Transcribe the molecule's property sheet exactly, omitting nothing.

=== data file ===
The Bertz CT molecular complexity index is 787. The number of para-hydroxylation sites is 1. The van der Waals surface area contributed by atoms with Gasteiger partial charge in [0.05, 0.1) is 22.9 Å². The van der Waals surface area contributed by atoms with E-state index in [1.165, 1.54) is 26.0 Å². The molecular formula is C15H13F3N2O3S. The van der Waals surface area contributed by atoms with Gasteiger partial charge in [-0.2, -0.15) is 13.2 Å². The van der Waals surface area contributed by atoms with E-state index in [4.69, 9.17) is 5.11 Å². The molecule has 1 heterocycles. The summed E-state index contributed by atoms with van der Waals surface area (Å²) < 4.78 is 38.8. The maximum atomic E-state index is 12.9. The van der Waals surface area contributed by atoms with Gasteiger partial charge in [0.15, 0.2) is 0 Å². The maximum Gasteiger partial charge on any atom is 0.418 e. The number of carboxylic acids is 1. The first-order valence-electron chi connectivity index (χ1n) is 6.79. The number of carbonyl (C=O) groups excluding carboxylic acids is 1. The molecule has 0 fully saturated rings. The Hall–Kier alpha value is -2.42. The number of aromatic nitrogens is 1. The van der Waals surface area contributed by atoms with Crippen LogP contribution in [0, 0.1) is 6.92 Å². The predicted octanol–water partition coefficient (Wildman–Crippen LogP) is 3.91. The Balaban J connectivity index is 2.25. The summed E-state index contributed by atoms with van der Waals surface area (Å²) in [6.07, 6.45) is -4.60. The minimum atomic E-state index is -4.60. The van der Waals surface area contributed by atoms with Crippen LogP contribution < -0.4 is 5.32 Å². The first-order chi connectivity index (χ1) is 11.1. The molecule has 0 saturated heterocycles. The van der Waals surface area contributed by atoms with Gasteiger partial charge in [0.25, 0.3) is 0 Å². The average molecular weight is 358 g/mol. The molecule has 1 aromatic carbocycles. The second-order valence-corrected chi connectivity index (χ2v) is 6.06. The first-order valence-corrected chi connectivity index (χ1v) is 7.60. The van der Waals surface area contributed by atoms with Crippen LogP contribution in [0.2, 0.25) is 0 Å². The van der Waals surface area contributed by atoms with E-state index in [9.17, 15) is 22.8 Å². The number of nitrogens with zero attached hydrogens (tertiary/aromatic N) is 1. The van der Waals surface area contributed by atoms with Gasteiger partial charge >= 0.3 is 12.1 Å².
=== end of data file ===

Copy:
The Bertz CT molecular complexity index is 787. The number of para-hydroxylation sites is 1. The van der Waals surface area contributed by atoms with Gasteiger partial charge in [0.05, 0.1) is 22.9 Å². The van der Waals surface area contributed by atoms with E-state index in [1.165, 1.54) is 26.0 Å². The molecular formula is C15H13F3N2O3S. The van der Waals surface area contributed by atoms with Gasteiger partial charge in [-0.2, -0.15) is 13.2 Å². The van der Waals surface area contributed by atoms with E-state index in [4.69, 9.17) is 5.11 Å². The molecule has 1 heterocycles. The summed E-state index contributed by atoms with van der Waals surface area (Å²) < 4.78 is 38.8. The maximum atomic E-state index is 12.9. The van der Waals surface area contributed by atoms with Gasteiger partial charge in [0.15, 0.2) is 0 Å². The maximum Gasteiger partial charge on any atom is 0.418 e. The number of carboxylic acids is 1. The first-order valence-electron chi connectivity index (χ1n) is 6.79. The number of carbonyl (C=O) groups excluding carboxylic acids is 1. The molecule has 0 fully saturated rings. The Hall–Kier alpha value is -2.42. The number of aromatic nitrogens is 1. The van der Waals surface area contributed by atoms with Crippen LogP contribution in [0, 0.1) is 6.92 Å². The predicted octanol–water partition coefficient (Wildman–Crippen LogP) is 3.91. The Balaban J connectivity index is 2.25. The summed E-state index contributed by atoms with van der Waals surface area (Å²) in [6.07, 6.45) is -4.60. The minimum atomic E-state index is -4.60. The van der Waals surface area contributed by atoms with Crippen LogP contribution < -0.4 is 5.32 Å². The first-order chi connectivity index (χ1) is 11.1. The molecule has 0 saturated heterocycles. The van der Waals surface area contributed by atoms with Gasteiger partial charge in [0.25, 0.3) is 0 Å². The average molecular weight is 358 g/mol. The molecule has 1 aromatic carbocycles. The second-order valence-corrected chi connectivity index (χ2v) is 6.06. The first-order valence-corrected chi connectivity index (χ1v) is 7.60. The van der Waals surface area contributed by atoms with Crippen LogP contribution in [0.2, 0.25) is 0 Å². The van der Waals surface area contributed by atoms with E-state index in [9.17, 15) is 22.8 Å². The number of nitrogens with zero attached hydrogens (tertiary/aromatic N) is 1. The van der Waals surface area contributed by atoms with Gasteiger partial charge >= 0.3 is 12.1 Å².